By using the radial grid 36 as described in this alternative exemplary embodiment, an algorithm is executed that converts captured biometric data into words, included in the different vocabulary of words, which may be used as the basis for authenticating the identity of an individual. Thus, by virtue of executing the algorithm of the alternative exemplary embodiment, words are generated that map to the different vocabulary.

In this alternative exemplary embodiment borderline minutia points such as MP1 and MP3 are also considered to have two positions within the grid 36. Thus, in this alternative exemplary embodiment, borderline minutia point MP1 is described with the words S22B9 S22B10 and borderline minutia point MP3 is described with the words S21B7 S22B7.

In this alternative exemplary embodiment, the words are defined such that the sectors Sk are expressed first and the concentric bands Bp are expressed second. However, it should be appreciated that in other embodiments the sectors Sk and the concentric bands Bp may be expressed in any order that facilitates authenticating the identity of an individual as described herein.

It should be appreciated that in yet other exemplary embodiments after obtaining the word for each cell 40, the words may be simplified, or translated, to correspond to a single cell number. For example, the word S0B0 may be translated to correspond to cell number zero; S1B0 may be translated to correspond to cell number one; S2B0 may be translated to correspond to cell number two; S31B0 may be translated to correspond to cell number 31; and, S0B1 may be translated to correspond to cell number 32. Thus, the words S0B0, S1B0, S2B0, S31B0 and S0B1 may be represented simply as single cell numbers 0, 1, 2, 31 and 32, respectively.

In this alternative exemplary embodiment the words describing the positions of minutia points MP1 and MP3 are sentences. Additionally, it should be appreciated that when the fingerprint image 30 includes a plurality of minutia points MPn, words corresponding to the minutia points may be sequentially positioned adjacent each other to form sentences. Such sentences may be generated, for example, by combining words that are nearest to the origin of the Cartesian co-ordinate system, starting with word S0B0, and proceeding clockwise and outwards to end at the word SkBp. However, in other embodiments the words are not required to be positioned sequentially, and may be positioned in any order to form a sentence that facilitates authenticating the identity of an individual as described herein.

Although this alternative exemplary embodiment includes the same radial grid 36 superimposed on the same biometric image 30 as the exemplary embodiment, it should be appreciated that the same radial grid 36 may be used to generate many different vocabularies in addition to those described herein. Moreover, although both of the exemplary embodiments described herein use the same radial grid 36 to generate different vocabularies, it should be appreciated that in other embodiments any other medium that establishes a positional relationship with biometric features of a desired biometric type may be used as a conversion algorithm for generating at least one vocabulary of words that describes the positions of the biometric features. Such mediums include, but are not limited to, rectangular grids, triangular grids, electronic models and mathematical functions. Furthermore, it should be appreciated that different vocabularies generated from different mediums may be combined to yield combined, or fused, vocabularies for the same biometric type and for different biometric types.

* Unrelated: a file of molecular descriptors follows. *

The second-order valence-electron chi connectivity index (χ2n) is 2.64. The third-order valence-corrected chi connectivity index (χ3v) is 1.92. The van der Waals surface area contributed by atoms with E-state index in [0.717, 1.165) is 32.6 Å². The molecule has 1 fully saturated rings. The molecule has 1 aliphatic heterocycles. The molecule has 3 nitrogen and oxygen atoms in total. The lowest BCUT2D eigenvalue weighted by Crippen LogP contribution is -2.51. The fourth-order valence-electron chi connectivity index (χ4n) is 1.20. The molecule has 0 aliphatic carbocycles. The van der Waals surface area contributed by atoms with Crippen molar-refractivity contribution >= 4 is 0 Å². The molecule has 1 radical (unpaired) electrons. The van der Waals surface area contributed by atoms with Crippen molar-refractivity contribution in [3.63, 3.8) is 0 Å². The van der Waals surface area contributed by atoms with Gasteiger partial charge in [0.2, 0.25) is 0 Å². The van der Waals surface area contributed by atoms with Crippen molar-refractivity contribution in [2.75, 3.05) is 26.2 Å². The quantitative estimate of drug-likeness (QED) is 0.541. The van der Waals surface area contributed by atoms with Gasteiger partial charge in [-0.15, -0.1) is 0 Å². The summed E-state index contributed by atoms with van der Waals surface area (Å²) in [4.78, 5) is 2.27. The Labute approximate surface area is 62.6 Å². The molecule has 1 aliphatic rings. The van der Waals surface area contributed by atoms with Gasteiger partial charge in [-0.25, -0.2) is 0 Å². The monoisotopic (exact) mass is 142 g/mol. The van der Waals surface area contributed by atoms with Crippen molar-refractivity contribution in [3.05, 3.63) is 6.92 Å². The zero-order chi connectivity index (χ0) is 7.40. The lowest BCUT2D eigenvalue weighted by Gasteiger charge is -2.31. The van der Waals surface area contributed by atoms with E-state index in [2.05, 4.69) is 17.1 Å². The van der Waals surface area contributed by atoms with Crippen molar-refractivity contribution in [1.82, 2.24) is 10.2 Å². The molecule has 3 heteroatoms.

In the exemplary embodiments described herein the grid 36 is used to generate words that map to a corresponding vocabulary. Moreover, the grid 36 may be used to generate many words that each map to a same or different vocabulary. Furthermore, it should be understood that any other medium that establishes a positional relationship with biometric features may be used for generating words that each map to the same or different vocabulary.

Using the grid 36 to generate a vocabulary of words as described in the exemplary embodiments, effectively executes an algorithm that generates a vocabulary of words for use in authenticating the identity of individuals based on captured biometric data. However, it should be appreciated that in other embodiments other known algorithms, or classification algorithms, may be used to convert biometric features into words and thus generate additional alternative vocabularies. Such other known algorithms may convert biometric features into words by analyzing captured biometric data and classifying the captured biometric data into one or more finite number of groups. Such known classification algorithms include, but are not limited to, a Henry classification algorithm. The Henry classification algorithm examines a fingerprint global ridge pattern and classifies the fingerprint based on the global ridge pattern into one of a small number of possible groups, or patterns.